Properties of air


•      Air can be greatly compressed.

•      All the air in a space as big as a house can be squeezed into a small tank.

•      On the other hand, air can expand almost indefinitely.

•      If all the air was removed from the inside of a house and then 1 cubic foot of air was supplied, the air would expand throughout the building.

•      Air also has weight.

•      And one way we can tell that air exists is by observing some of the things it does.  

For example, air can fill a balloon, and when it’s in the form of wind, it can move leaves and blow our hair around.


Let us understand with the help of an experiment:

•      Take a lit candle and a glass jar.

•      Place a short candle upright, and light it about ten inches behind the jar.

Figure 3: A candle placed ten inches behind the jar

•      The flame should be entirely centered behind the jar.

•      Now blow hard on the jar on the opposite side of the candle—so that the jar is directly in front of you with the candle directly behind it.

Figure 4: Flame of the candle centered behind the jar

•      When air comes into contact with objects, it flows around the contours of the object it hits, creating forces that can lift kites and blow out candles.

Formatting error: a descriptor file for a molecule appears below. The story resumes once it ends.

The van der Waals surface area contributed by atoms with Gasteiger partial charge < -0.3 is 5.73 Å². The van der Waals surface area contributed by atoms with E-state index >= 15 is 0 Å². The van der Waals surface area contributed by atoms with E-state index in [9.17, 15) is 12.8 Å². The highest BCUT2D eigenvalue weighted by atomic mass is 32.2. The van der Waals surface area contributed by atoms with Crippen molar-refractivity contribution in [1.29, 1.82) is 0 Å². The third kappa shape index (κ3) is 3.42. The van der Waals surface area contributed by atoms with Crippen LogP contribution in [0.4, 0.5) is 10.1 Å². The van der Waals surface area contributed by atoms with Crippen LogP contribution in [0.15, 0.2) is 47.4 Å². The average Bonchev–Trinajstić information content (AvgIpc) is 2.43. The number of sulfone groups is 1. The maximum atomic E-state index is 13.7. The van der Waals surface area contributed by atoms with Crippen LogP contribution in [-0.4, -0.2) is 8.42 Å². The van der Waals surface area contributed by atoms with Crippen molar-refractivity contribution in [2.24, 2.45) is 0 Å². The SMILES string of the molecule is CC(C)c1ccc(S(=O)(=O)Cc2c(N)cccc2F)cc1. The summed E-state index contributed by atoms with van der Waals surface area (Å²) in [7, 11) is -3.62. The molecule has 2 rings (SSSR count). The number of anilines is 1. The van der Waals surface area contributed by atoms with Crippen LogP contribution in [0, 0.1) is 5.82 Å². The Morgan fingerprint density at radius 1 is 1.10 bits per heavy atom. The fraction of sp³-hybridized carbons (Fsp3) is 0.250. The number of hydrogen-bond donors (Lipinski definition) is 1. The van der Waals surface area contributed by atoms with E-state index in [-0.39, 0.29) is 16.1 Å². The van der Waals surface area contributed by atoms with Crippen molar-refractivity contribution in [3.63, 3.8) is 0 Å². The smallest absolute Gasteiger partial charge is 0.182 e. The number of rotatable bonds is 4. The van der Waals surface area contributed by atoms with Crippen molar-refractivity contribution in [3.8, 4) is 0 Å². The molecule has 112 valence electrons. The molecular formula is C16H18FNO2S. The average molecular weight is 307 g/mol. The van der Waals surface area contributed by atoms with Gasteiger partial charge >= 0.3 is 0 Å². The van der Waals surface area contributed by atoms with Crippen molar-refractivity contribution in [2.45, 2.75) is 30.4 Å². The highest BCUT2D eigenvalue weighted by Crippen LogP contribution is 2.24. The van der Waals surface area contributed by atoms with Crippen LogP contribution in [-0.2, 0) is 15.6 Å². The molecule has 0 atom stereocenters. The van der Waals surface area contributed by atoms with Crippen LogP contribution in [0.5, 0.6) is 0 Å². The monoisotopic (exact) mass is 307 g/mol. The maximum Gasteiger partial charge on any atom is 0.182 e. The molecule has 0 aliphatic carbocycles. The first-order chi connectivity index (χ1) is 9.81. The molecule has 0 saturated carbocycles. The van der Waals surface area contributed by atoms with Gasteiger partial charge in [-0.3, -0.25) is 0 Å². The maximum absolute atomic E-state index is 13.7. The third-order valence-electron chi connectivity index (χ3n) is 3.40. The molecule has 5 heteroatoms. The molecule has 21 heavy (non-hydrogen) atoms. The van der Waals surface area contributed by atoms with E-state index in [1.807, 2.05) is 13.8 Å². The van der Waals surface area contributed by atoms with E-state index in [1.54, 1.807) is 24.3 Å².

•      This property is what makes flying a plane possible.

•      Because air has weight, it pushes on everything around it, in all directions. We call this air pressure.


Air pressure plays an important role in our day-to-day activities like:

(1)   When we make a small slit on one side of the packet of milk it flows out slowly.

(2)  If we cut another slit on the other side, the milk flows out rapidly.

(3)  This happens because air enters the packet from the second slit and its pressure pushes the milk out of the packet.

•      If there was no air pressure, we would not be able to fill up our fountain pens.

•      Even doctors would not be able to fill up a syringe.


Figure 5: Syringes (work on the principle of air pressure)